Jonathan Siegrist Trip To Canada
Although I had visited Canada briefly in the spring of 2010, when I returned this summer, my host Scott Milton quickly discovered I basically knew nothing of the place. Within hours of my arrival he was inundated with questions about his homeland; 'What on earth is a 'Looney'? 'What the hell does the giant 'N' sticker on all these cars mean?' 'Why am I suddenly everyone's 'Buddy'?' 'Does it ever stop raining?' He patiently informed me about the dollar coin, new drivers, Canadianisms and the annual predicted rainfall in Squamish. Over the next few weeks the stream of questions slowed as I got a proper taste of what Canada is all about.
The priority of my visit was, of course, to sample some of the best stone Canada has to offer. As I alluded to before, the weather did not permit much of any climbing around Squamish, so right after the Squamish Mountain Festival we escaped to Vancouver Island. After a short and dreary ferry ride we made our way up to Horne Lake, a premier limestone crag situated near the center of Vancouver Island. It's a small crag but the routes pack a punch - most climbing out an impressive tiered roof system. The rock is of the highest quality, exhibiting blue drip stone features like tufas and colinettes over solid blocky limestone. It's impressive.
On down days we moved over to Parksville on the eastern coast for some good food, cold beer and local flavor - the annual sandcastle building festival offered a bitchin' rest day activity. My favorite sends at Horne were 'Dinosaur Highway' 14a, 'Driven' 14a/b, 'A.D.A.T.O.' 14b and 'Quarter Century Girl' 12a.
We stopped off in Squamish to tick the uber classic 'Grand Wall' 5.11 on the Chief before heading over to the Canadian Rockies. Here we settled into a nice camp spot outside of Canmore and sampled just a few of the many local crags. A long, albeit beautiful hike up a crystal clear stream bed takes you to the towering cliff, Planet X. Upon initially seeing this crag I was hugely inspired - blue streaks down a 35 meter wall with a crowning, steep visor. Unfortunately, the style of climbing was less motivating-- awkward movement up strange features characterize this massive wall. I eventually came around to the style, and thoroughly enjoyed the thuggy 'Kurrgo' 14a, 'Shooting Packer' 13b and 'Moon Walk' 11d.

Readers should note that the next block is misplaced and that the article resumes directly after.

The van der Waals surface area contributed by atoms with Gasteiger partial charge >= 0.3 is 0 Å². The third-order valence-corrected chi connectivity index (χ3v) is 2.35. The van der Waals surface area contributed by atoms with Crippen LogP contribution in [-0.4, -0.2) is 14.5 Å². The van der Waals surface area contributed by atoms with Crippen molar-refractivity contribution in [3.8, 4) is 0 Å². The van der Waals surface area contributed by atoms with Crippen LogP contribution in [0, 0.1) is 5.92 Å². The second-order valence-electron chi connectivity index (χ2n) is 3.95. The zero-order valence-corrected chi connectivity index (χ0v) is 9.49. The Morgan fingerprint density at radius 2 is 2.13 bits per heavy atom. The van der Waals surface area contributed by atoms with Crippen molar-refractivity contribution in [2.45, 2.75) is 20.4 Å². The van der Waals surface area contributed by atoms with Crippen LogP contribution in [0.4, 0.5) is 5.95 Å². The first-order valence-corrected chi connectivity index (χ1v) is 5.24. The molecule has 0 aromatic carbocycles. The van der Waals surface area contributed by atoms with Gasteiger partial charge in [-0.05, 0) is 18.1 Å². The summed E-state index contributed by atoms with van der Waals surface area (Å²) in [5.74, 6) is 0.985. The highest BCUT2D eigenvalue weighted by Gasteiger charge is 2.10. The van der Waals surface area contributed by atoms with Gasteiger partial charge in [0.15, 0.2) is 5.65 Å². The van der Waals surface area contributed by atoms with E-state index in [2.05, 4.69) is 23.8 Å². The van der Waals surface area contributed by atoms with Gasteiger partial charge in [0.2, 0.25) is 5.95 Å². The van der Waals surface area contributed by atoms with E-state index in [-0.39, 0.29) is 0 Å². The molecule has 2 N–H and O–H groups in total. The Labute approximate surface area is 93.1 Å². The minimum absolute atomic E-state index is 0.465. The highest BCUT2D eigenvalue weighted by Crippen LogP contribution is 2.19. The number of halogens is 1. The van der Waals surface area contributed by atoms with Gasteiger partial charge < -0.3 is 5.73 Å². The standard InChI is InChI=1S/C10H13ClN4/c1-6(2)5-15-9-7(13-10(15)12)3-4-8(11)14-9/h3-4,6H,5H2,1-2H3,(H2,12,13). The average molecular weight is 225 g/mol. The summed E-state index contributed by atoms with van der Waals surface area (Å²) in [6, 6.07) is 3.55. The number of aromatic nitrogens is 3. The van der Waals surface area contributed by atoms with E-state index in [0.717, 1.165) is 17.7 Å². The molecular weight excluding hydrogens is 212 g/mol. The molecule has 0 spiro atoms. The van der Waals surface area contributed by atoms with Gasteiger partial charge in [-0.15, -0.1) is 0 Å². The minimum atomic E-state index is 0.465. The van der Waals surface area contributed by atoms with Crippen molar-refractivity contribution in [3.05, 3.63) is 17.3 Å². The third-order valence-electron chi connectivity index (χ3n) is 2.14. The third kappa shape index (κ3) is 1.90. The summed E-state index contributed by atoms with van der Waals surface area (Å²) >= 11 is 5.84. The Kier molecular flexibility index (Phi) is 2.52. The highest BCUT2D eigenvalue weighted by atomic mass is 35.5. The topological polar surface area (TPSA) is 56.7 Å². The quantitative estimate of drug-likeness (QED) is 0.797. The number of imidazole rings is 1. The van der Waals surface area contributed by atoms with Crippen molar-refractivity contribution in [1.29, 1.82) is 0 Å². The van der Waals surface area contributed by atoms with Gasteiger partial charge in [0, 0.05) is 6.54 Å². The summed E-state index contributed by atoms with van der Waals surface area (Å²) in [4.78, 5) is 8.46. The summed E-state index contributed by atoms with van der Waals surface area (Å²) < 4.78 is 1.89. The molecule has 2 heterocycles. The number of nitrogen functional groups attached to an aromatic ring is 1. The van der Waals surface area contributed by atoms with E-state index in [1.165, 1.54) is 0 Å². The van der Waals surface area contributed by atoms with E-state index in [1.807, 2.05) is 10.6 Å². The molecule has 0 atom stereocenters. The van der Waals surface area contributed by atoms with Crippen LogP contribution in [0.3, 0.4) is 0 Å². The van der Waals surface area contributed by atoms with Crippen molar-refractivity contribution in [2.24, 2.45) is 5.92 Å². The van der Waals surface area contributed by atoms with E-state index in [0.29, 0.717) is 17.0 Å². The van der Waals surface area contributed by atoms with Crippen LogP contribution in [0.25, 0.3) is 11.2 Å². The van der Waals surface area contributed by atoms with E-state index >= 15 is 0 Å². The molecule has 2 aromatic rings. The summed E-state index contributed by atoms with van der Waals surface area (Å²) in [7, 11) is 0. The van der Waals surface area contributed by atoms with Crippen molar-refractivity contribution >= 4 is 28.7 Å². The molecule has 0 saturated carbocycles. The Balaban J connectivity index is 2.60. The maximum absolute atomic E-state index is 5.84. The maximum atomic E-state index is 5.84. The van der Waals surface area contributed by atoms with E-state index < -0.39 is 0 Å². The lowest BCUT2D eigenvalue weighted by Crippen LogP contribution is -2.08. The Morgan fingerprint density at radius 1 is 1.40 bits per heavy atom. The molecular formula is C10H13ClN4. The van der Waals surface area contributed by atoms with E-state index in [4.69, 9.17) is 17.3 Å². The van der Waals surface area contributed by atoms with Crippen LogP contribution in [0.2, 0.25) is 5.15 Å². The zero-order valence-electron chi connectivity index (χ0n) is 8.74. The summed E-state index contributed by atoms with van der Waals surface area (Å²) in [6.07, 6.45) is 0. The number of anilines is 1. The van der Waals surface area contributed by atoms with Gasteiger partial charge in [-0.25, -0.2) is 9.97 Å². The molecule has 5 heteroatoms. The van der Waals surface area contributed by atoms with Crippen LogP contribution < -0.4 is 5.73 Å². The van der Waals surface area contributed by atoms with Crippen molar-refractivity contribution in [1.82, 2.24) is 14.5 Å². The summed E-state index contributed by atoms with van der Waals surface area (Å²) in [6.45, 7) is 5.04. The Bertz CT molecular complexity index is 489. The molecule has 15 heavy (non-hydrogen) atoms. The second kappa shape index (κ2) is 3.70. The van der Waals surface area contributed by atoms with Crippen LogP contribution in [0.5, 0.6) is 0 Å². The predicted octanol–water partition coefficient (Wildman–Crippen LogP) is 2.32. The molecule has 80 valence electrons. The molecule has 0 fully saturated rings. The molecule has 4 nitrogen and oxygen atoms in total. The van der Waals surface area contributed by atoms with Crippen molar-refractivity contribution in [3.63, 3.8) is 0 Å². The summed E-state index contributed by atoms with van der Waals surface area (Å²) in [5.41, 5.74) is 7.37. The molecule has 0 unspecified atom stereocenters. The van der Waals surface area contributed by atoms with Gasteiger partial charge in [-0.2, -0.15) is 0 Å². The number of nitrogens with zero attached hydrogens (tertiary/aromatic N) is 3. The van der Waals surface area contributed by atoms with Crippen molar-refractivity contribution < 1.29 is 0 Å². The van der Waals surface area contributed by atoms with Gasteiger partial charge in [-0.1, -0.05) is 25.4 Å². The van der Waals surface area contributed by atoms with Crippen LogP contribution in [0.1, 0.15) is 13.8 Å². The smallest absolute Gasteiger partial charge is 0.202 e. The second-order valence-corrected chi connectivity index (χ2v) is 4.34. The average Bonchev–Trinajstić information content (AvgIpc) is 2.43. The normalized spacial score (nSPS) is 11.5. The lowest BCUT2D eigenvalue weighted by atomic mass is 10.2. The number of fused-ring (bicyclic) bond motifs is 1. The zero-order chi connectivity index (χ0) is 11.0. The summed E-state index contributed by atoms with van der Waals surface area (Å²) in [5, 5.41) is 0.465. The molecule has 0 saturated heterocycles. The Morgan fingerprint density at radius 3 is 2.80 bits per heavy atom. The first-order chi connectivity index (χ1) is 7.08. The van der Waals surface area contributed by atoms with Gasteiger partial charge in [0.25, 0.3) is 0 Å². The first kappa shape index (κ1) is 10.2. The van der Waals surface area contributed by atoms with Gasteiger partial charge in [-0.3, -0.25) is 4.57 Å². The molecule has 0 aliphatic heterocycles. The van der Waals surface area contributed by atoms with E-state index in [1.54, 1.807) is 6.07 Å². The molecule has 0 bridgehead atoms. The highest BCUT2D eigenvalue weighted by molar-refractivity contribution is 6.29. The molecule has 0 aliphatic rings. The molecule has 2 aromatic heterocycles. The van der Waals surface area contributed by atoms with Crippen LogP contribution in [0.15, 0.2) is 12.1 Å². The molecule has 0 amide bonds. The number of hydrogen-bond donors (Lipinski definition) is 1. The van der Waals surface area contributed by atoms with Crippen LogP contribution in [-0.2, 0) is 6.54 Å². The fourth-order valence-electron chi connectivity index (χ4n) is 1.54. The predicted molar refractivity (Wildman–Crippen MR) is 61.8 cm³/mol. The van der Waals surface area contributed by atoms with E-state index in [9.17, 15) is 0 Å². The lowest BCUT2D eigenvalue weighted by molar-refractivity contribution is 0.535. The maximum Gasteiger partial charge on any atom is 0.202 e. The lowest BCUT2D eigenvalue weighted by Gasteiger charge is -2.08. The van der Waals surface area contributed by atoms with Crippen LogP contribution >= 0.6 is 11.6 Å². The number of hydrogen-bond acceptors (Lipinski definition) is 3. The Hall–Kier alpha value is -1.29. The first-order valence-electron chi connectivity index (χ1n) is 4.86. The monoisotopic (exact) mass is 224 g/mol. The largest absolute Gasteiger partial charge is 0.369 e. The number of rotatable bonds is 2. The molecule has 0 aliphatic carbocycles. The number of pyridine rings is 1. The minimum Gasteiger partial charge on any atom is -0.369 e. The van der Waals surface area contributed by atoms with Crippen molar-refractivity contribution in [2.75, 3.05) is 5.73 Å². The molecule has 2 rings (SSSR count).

Next stop was the famed Acephale, home to a rich history and many of the Country's hardest routes. This short, overhanging limestone cliff has an array of bouldery, powerful climbs. Due to some dodgy weather we only ended up with one day at Acephale, but it was a pleasure to climb the varied and technical 'Unknown Stuntman' 13d, and 'Army Ants' 13c among others. The hike is kinda brutal, but an awesome waterfall and a remote feel are certainly worth it.
The surrounding landscape in the Rockies is drop-dead gorgeous, making the views alone worthy of a trip. Between climbing days we explored beautiful Canmore, enjoying great coffee and doing our best to get by on a budget (not easy). I couldn't quite tell if the hot springs in Banff were actually hot or it was just the swarm of humans heating the pool-- in retrospect I would have had another day old muffin for my $8.50 thank you very much.
On our way out of town we spent an afternoon at the spectacular Lake Louise. After dodging tourists and repeatedly explaining why Scott was carrying such a huge pack we got some awesome climbing in on incredibly featured quartzite. Although there is not much difficult terrain, this is an area not to be missed. I absolutely loved the stunning arete, 'Dew Line' 11c and the new face climbing test-piece 'Tsar Bomba' 13d.
That night we jumped back across the border, finishing our three week trip with high spirits. I managed to get a number of great climbs done, and experience a wide array of Canada's best crags. I even learned a thing or two about Canadians and life in the great white north-- they're a psyched and pleasant people, not afraid to sandbag here or there and seemingly unaffected by awful weather patterns. Ever-welcoming Canadians make a hell of a good Caesar and show us Yankies a pretty damn good time... if you've never been, I'd suggest you have a visit.